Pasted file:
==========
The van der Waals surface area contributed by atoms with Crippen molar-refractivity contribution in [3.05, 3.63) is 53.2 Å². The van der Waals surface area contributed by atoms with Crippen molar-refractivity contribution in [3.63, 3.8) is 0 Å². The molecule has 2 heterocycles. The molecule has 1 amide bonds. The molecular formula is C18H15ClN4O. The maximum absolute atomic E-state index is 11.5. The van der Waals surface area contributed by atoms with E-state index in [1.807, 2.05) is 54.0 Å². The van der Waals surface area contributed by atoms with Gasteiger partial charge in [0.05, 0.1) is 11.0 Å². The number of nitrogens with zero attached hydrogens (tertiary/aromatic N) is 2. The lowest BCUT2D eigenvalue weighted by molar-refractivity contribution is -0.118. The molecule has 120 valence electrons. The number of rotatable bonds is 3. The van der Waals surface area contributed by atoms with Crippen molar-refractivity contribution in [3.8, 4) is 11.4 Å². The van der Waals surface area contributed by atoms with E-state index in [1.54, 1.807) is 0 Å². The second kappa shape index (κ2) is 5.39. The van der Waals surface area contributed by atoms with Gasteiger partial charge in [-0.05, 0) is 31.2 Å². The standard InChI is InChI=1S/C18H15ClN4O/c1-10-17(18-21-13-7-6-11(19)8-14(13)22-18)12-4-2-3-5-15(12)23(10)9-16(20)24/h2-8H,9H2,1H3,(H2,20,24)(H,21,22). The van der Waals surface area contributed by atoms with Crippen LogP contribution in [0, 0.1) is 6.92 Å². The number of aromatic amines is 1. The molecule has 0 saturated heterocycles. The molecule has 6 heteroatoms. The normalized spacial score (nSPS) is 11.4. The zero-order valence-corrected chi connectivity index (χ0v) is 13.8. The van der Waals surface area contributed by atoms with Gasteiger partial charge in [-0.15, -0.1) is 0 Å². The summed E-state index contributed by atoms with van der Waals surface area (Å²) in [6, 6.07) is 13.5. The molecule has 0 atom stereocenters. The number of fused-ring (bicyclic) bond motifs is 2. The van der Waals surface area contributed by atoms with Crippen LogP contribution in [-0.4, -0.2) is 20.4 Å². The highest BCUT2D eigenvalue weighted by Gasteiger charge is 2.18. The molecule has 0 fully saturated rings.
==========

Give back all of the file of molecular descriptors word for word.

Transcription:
The van der Waals surface area contributed by atoms with Crippen molar-refractivity contribution in [3.05, 3.63) is 53.2 Å². The van der Waals surface area contributed by atoms with Crippen molar-refractivity contribution in [3.63, 3.8) is 0 Å². The molecule has 2 heterocycles. The molecule has 1 amide bonds. The molecular formula is C18H15ClN4O. The maximum absolute atomic E-state index is 11.5. The van der Waals surface area contributed by atoms with E-state index in [1.807, 2.05) is 54.0 Å². The van der Waals surface area contributed by atoms with Gasteiger partial charge in [0.05, 0.1) is 11.0 Å². The number of nitrogens with zero attached hydrogens (tertiary/aromatic N) is 2. The lowest BCUT2D eigenvalue weighted by molar-refractivity contribution is -0.118. The molecule has 120 valence electrons. The number of rotatable bonds is 3. The van der Waals surface area contributed by atoms with Crippen molar-refractivity contribution in [3.8, 4) is 11.4 Å². The van der Waals surface area contributed by atoms with E-state index in [1.54, 1.807) is 0 Å². The second kappa shape index (κ2) is 5.39. The van der Waals surface area contributed by atoms with Gasteiger partial charge in [-0.05, 0) is 31.2 Å². The standard InChI is InChI=1S/C18H15ClN4O/c1-10-17(18-21-13-7-6-11(19)8-14(13)22-18)12-4-2-3-5-15(12)23(10)9-16(20)24/h2-8H,9H2,1H3,(H2,20,24)(H,21,22). The van der Waals surface area contributed by atoms with Crippen LogP contribution in [0, 0.1) is 6.92 Å². The number of aromatic amines is 1. The molecule has 0 saturated heterocycles. The molecule has 6 heteroatoms. The normalized spacial score (nSPS) is 11.4. The zero-order valence-corrected chi connectivity index (χ0v) is 13.8. The van der Waals surface area contributed by atoms with Gasteiger partial charge in [-0.15, -0.1) is 0 Å². The summed E-state index contributed by atoms with van der Waals surface area (Å²) in [6, 6.07) is 13.5. The molecule has 0 atom stereocenters. The number of fused-ring (bicyclic) bond motifs is 2. The van der Waals surface area contributed by atoms with Crippen LogP contribution in [-0.4, -0.2) is 20.4 Å². The highest BCUT2D eigenvalue weighted by Gasteiger charge is 2.18. The molecule has 0 fully saturated rings.